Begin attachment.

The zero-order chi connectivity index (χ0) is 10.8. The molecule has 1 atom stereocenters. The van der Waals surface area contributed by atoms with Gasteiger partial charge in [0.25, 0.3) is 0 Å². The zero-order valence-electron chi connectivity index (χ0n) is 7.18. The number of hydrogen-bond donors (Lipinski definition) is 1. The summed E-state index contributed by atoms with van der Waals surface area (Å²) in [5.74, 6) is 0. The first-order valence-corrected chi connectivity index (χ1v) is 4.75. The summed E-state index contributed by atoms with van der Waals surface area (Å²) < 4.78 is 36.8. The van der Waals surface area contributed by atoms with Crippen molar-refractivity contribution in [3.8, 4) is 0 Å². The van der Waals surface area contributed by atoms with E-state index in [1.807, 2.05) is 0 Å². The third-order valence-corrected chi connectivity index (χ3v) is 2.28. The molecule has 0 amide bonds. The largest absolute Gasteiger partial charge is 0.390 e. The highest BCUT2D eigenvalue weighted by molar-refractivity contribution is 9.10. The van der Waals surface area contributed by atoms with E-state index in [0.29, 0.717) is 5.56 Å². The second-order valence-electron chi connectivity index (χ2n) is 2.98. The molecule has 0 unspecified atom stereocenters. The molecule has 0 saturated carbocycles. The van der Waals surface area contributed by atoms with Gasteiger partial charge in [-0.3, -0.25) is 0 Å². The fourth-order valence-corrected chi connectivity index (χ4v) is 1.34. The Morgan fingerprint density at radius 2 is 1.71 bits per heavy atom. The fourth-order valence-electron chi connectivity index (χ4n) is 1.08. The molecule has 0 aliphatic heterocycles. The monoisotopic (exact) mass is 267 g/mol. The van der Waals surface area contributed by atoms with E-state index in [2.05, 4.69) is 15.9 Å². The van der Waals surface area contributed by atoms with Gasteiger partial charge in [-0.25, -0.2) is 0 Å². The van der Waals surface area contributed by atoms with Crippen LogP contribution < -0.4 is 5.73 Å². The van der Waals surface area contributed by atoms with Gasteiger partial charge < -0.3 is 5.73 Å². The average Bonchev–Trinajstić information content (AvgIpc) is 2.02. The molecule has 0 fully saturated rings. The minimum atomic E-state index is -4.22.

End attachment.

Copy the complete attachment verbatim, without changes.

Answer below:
The zero-order chi connectivity index (χ0) is 10.8. The molecule has 1 atom stereocenters. The van der Waals surface area contributed by atoms with Gasteiger partial charge in [0.25, 0.3) is 0 Å². The zero-order valence-electron chi connectivity index (χ0n) is 7.18. The number of hydrogen-bond donors (Lipinski definition) is 1. The summed E-state index contributed by atoms with van der Waals surface area (Å²) in [5.74, 6) is 0. The first-order valence-corrected chi connectivity index (χ1v) is 4.75. The summed E-state index contributed by atoms with van der Waals surface area (Å²) < 4.78 is 36.8. The van der Waals surface area contributed by atoms with Crippen molar-refractivity contribution in [3.8, 4) is 0 Å². The van der Waals surface area contributed by atoms with E-state index in [1.807, 2.05) is 0 Å². The third-order valence-corrected chi connectivity index (χ3v) is 2.28. The molecule has 0 amide bonds. The largest absolute Gasteiger partial charge is 0.390 e. The highest BCUT2D eigenvalue weighted by molar-refractivity contribution is 9.10. The van der Waals surface area contributed by atoms with E-state index in [0.29, 0.717) is 5.56 Å². The second-order valence-electron chi connectivity index (χ2n) is 2.98. The molecule has 0 unspecified atom stereocenters. The molecule has 0 saturated carbocycles. The van der Waals surface area contributed by atoms with Gasteiger partial charge in [-0.3, -0.25) is 0 Å². The fourth-order valence-corrected chi connectivity index (χ4v) is 1.34. The Morgan fingerprint density at radius 2 is 1.71 bits per heavy atom. The fourth-order valence-electron chi connectivity index (χ4n) is 1.08. The molecule has 0 aliphatic heterocycles. The monoisotopic (exact) mass is 267 g/mol. The van der Waals surface area contributed by atoms with E-state index in [2.05, 4.69) is 15.9 Å². The van der Waals surface area contributed by atoms with Gasteiger partial charge in [-0.25, -0.2) is 0 Å². The van der Waals surface area contributed by atoms with Crippen LogP contribution < -0.4 is 5.73 Å². The van der Waals surface area contributed by atoms with Gasteiger partial charge < -0.3 is 5.73 Å². The average Bonchev–Trinajstić information content (AvgIpc) is 2.02. The molecule has 0 fully saturated rings. The minimum atomic E-state index is -4.22.